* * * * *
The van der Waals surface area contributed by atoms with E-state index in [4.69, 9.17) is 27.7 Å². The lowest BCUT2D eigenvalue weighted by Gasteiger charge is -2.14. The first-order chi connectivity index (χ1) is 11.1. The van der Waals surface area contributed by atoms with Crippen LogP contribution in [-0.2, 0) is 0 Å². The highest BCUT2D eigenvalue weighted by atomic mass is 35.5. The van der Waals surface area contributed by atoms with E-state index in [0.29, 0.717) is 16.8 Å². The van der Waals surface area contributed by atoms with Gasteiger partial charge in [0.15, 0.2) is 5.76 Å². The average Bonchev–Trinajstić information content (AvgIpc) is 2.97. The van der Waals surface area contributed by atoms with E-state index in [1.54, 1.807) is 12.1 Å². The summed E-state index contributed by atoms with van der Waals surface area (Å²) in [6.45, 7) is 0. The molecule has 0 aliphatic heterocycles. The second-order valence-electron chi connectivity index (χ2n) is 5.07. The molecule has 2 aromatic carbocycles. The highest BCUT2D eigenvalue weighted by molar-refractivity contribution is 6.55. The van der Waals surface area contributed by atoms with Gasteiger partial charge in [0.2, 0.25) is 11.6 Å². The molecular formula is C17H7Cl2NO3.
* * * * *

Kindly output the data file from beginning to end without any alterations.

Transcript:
The van der Waals surface area contributed by atoms with E-state index in [4.69, 9.17) is 27.7 Å². The lowest BCUT2D eigenvalue weighted by Gasteiger charge is -2.14. The first-order chi connectivity index (χ1) is 11.1. The van der Waals surface area contributed by atoms with Crippen LogP contribution in [-0.2, 0) is 0 Å². The highest BCUT2D eigenvalue weighted by atomic mass is 35.5. The van der Waals surface area contributed by atoms with E-state index in [0.29, 0.717) is 16.8 Å². The van der Waals surface area contributed by atoms with Gasteiger partial charge in [0.15, 0.2) is 5.76 Å². The average Bonchev–Trinajstić information content (AvgIpc) is 2.97. The van der Waals surface area contributed by atoms with E-state index in [1.54, 1.807) is 12.1 Å². The summed E-state index contributed by atoms with van der Waals surface area (Å²) in [6.45, 7) is 0. The molecule has 0 aliphatic heterocycles. The second-order valence-electron chi connectivity index (χ2n) is 5.07. The molecule has 2 aromatic carbocycles. The highest BCUT2D eigenvalue weighted by molar-refractivity contribution is 6.55. The van der Waals surface area contributed by atoms with Gasteiger partial charge in [0.2, 0.25) is 11.6 Å². The molecular formula is C17H7Cl2NO3.